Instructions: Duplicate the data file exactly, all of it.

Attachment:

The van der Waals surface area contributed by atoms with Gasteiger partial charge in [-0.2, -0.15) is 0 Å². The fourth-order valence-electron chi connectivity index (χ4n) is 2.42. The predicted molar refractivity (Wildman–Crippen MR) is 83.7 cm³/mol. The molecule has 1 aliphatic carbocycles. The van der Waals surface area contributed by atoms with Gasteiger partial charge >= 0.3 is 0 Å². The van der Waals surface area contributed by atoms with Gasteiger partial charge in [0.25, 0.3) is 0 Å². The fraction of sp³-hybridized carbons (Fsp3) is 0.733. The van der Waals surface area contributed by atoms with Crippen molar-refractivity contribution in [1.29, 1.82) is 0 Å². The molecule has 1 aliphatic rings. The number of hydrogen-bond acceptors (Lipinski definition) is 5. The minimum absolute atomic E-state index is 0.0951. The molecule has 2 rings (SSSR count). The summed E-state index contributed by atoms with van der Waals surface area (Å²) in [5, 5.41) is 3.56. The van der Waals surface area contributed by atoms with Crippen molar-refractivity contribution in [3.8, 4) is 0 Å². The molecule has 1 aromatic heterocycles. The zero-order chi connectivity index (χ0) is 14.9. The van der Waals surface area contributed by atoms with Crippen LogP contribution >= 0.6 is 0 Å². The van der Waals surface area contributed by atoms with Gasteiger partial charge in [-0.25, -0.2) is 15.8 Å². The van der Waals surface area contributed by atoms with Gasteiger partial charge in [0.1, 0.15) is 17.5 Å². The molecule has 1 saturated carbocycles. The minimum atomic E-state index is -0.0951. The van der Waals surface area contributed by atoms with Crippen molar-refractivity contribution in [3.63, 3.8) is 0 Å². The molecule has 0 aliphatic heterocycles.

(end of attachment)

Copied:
The van der Waals surface area contributed by atoms with Gasteiger partial charge in [-0.2, -0.15) is 0 Å². The fourth-order valence-electron chi connectivity index (χ4n) is 2.42. The predicted molar refractivity (Wildman–Crippen MR) is 83.7 cm³/mol. The molecule has 1 aliphatic carbocycles. The van der Waals surface area contributed by atoms with Gasteiger partial charge >= 0.3 is 0 Å². The van der Waals surface area contributed by atoms with Gasteiger partial charge in [0.25, 0.3) is 0 Å². The fraction of sp³-hybridized carbons (Fsp3) is 0.733. The van der Waals surface area contributed by atoms with Crippen molar-refractivity contribution in [1.29, 1.82) is 0 Å². The molecule has 1 aliphatic rings. The number of hydrogen-bond acceptors (Lipinski definition) is 5. The minimum absolute atomic E-state index is 0.0951. The molecule has 2 rings (SSSR count). The summed E-state index contributed by atoms with van der Waals surface area (Å²) in [5, 5.41) is 3.56. The van der Waals surface area contributed by atoms with Crippen molar-refractivity contribution in [3.8, 4) is 0 Å². The molecule has 1 aromatic heterocycles. The zero-order chi connectivity index (χ0) is 14.9. The van der Waals surface area contributed by atoms with Crippen LogP contribution >= 0.6 is 0 Å². The van der Waals surface area contributed by atoms with Gasteiger partial charge in [-0.25, -0.2) is 15.8 Å². The van der Waals surface area contributed by atoms with Gasteiger partial charge in [0.1, 0.15) is 17.5 Å². The molecule has 1 saturated carbocycles. The minimum atomic E-state index is -0.0951. The van der Waals surface area contributed by atoms with Crippen molar-refractivity contribution in [3.63, 3.8) is 0 Å². The molecule has 0 aliphatic heterocycles.